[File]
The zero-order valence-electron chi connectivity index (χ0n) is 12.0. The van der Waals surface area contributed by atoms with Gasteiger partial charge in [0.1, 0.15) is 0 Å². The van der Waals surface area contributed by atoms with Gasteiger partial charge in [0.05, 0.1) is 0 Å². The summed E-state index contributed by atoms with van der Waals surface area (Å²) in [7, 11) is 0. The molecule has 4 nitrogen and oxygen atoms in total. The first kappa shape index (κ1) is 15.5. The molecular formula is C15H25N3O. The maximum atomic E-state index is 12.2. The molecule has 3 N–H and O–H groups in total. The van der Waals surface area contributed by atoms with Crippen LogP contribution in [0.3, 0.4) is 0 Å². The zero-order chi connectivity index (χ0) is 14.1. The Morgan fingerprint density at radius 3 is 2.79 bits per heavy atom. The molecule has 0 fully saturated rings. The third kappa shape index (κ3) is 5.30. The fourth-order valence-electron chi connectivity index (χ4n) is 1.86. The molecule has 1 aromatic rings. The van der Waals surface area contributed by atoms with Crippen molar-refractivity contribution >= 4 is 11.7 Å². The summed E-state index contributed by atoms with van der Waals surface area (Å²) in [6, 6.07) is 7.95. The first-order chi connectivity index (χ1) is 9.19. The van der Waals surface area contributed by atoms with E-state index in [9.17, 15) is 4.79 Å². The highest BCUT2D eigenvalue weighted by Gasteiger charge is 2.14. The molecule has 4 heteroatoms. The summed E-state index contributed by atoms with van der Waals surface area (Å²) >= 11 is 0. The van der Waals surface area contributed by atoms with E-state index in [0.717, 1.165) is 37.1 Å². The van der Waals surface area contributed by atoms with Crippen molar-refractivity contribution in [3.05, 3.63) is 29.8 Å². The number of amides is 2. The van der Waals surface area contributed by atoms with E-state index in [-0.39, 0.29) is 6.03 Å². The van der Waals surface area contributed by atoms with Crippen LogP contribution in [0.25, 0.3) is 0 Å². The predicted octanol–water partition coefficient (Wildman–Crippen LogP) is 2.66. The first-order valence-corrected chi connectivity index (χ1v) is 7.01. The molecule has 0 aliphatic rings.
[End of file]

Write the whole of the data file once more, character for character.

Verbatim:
The zero-order valence-electron chi connectivity index (χ0n) is 12.0. The van der Waals surface area contributed by atoms with Gasteiger partial charge in [0.1, 0.15) is 0 Å². The van der Waals surface area contributed by atoms with Gasteiger partial charge in [0.05, 0.1) is 0 Å². The summed E-state index contributed by atoms with van der Waals surface area (Å²) in [7, 11) is 0. The molecule has 4 nitrogen and oxygen atoms in total. The first kappa shape index (κ1) is 15.5. The molecular formula is C15H25N3O. The maximum atomic E-state index is 12.2. The molecule has 3 N–H and O–H groups in total. The van der Waals surface area contributed by atoms with Crippen LogP contribution in [0.3, 0.4) is 0 Å². The zero-order chi connectivity index (χ0) is 14.1. The Morgan fingerprint density at radius 3 is 2.79 bits per heavy atom. The molecule has 0 fully saturated rings. The third kappa shape index (κ3) is 5.30. The fourth-order valence-electron chi connectivity index (χ4n) is 1.86. The molecule has 1 aromatic rings. The van der Waals surface area contributed by atoms with Crippen molar-refractivity contribution >= 4 is 11.7 Å². The summed E-state index contributed by atoms with van der Waals surface area (Å²) in [6, 6.07) is 7.95. The first-order chi connectivity index (χ1) is 9.19. The van der Waals surface area contributed by atoms with E-state index in [9.17, 15) is 4.79 Å². The highest BCUT2D eigenvalue weighted by Gasteiger charge is 2.14. The molecule has 4 heteroatoms. The summed E-state index contributed by atoms with van der Waals surface area (Å²) >= 11 is 0. The van der Waals surface area contributed by atoms with E-state index in [0.717, 1.165) is 37.1 Å². The van der Waals surface area contributed by atoms with Crippen molar-refractivity contribution in [3.05, 3.63) is 29.8 Å². The number of amides is 2. The van der Waals surface area contributed by atoms with E-state index in [-0.39, 0.29) is 6.03 Å². The van der Waals surface area contributed by atoms with Crippen LogP contribution in [0.25, 0.3) is 0 Å². The predicted octanol–water partition coefficient (Wildman–Crippen LogP) is 2.66. The first-order valence-corrected chi connectivity index (χ1v) is 7.01. The molecule has 0 aliphatic rings.